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“We must learn to live together as brothers or perish together as fools” – Martin Luther King Jr 1964

Martin Luther King Jnr. (MLK Jnr.) was in his lifetime and till date, from where he rests peacefully in his grave, responsible for his utterances, which have transcended time and climes. His vision was clear – mankind cannot perish as fools so we must find ways to live peacefully together. Hence, in his own uniquely selfless way, he professed that we all embrace the power of love so as to invoke world peace.

Sitting for a portrait at Atlanta University, circa 1963 courtesy of

He was a global champion of love and non-violence in a world racked by war and plagued by hate. Regardless of his eventual assassination and shattering experience, his vision till the very end, was one of infective optimism that one day the world will live together in a symphony of genuine brotherhood. It is yet the early weeks of 2018 and Team LR editors in the week of MLK Jnr’s birth have taken time out to reflect on the life and time of this great man. The reason is simple; no motivational space worth its salt can deny the reservoir of inspiration this man bestowed on our world! No man or woman is perfect and MLK Jnr. would surely have had his human flaws. However, it is important to weigh in on the side of an individual that positively stimulates us to be our best – for after all; “we are all work in progress” (Nneka Okaro, 2016).


Martin Luther King Jnr. (January 15, 1962 – April 4, 1968) was an American Baptist minister and activist who became the most visible spokesperson and leader in the civil rights movement from 1954 through 1968. He is best known for his role in the advancement of civil rights using the tactics of non-violence and civil disobedience based on his Christian beliefs.


By the way, did you know that his birth name was Michael? It was his Pastor father who changed his name and that of his 5-year-old son at the time to Martin Luther after the teachings of the German Protestant Reformer Martin Luther changed his outlook on life.  That 5-year-old would grow to unleash a powerful and poetic torrent upon the nation – a passionate plea for racial equality and economic justice for African Americans. Yet in many ways, the true power of his legacy remains untapped. Children across the country of his birth celebrate his life with a day off from school each year but many still do not understand why.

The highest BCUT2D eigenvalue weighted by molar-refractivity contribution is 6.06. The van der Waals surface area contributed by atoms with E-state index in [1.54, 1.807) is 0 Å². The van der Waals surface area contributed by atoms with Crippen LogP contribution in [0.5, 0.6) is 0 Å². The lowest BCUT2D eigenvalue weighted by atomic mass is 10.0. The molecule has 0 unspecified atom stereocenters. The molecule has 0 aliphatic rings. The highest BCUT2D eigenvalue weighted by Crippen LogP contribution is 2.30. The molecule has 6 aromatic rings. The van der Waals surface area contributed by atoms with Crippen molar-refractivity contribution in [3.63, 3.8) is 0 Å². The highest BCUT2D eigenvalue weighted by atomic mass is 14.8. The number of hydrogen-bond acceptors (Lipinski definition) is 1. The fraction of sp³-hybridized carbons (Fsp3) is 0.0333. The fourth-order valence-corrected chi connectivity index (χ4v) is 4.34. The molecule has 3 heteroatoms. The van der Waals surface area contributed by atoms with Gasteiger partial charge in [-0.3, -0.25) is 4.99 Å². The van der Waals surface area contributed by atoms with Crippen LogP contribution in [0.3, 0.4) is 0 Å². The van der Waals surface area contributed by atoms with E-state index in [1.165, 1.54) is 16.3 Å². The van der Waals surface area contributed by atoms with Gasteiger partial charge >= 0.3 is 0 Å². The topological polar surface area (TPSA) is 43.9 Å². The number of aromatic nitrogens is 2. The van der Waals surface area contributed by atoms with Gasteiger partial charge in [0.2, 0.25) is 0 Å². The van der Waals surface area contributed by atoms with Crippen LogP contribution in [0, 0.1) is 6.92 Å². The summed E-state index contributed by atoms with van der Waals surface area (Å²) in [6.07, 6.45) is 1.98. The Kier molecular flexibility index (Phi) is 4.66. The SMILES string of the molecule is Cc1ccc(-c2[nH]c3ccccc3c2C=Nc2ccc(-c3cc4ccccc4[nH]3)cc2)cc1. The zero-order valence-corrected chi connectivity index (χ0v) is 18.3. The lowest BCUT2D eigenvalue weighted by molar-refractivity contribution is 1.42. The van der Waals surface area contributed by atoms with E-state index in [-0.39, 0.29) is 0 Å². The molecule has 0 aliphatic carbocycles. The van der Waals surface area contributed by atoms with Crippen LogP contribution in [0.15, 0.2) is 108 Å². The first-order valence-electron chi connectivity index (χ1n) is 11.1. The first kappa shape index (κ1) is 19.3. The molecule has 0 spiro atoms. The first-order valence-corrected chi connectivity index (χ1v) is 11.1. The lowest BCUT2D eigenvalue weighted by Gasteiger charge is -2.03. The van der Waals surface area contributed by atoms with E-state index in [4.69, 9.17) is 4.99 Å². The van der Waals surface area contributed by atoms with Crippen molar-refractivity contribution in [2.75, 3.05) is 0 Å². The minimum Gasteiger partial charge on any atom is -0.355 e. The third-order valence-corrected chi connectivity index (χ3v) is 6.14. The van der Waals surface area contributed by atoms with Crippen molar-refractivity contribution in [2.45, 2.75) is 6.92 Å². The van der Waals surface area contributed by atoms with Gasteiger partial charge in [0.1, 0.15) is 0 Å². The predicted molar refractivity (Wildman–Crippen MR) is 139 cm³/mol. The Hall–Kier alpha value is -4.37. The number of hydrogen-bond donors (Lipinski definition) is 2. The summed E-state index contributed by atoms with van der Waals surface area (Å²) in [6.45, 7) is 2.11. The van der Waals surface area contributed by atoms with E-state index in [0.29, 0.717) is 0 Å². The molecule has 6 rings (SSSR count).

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We at LR, have come to the conclusion that the reason we need to celebrate this man is because he “had a dream” so that his generation and successive generations yet to come, can “be the dream”. It was his dream that all men are born equal and his strong belief in non-violent protest that helped set the tone of the civil rights movement which was aimed at ending racial segregation and discrimination in America. His speech “I have a dream” held at the Lincoln Memorial was not his first speech at the venue but it was to become one of the most famous speeches in the history of the world.  The audience present at that rally was to become one of the largest in Washington history. It brought greater attention to the civil rights movement, which had been going on for many years.   To enable generations coming behind him “be the dream”, MLK Jnr. left behind a legacy of inspiring words in the many sermons and speeches he delivered during his push for civil rights. Many of the struggles he fought are still unresolved today. We still struggle with inequalities rooted in prejudice, hostilities and fear. Our world still has people being treated unfairly, inhumanly and without basic dignity. We can say there is more racial harmony today on the surface. However, how much of the hidden tap roots of racial and other stereotypes we have managed to uproot still leaves more to be desired. Even now in 2018, for many people, the colour of the skin still defines how they are perceived while others race stereotype themselves – a phenomenon which is equally as destructive. MLK Jnr., who delivered his first sermon in his father’s Church was at the age of 18, would become synonymous with the civil rights movement in the United States of America and be jailed 29 times over the course of his life all because he had the vision that we all, can “be the dream”.   Most of the reasons he was jailed for were acts of civil disobedience and utterly ridiculous charges including driving 30mph in a 25mph zone – evidence of the times he lived in. Significant social, economic and political change does not happen by accident. It takes a movement and a leader of tremendous courage and faith. It is only a brave man who would have taken over the leadership of the Montgomery Bus Boycott in 1955 which followed Rosa Parks arrest for not giving up her seat and moving to the back of the bus for a white man.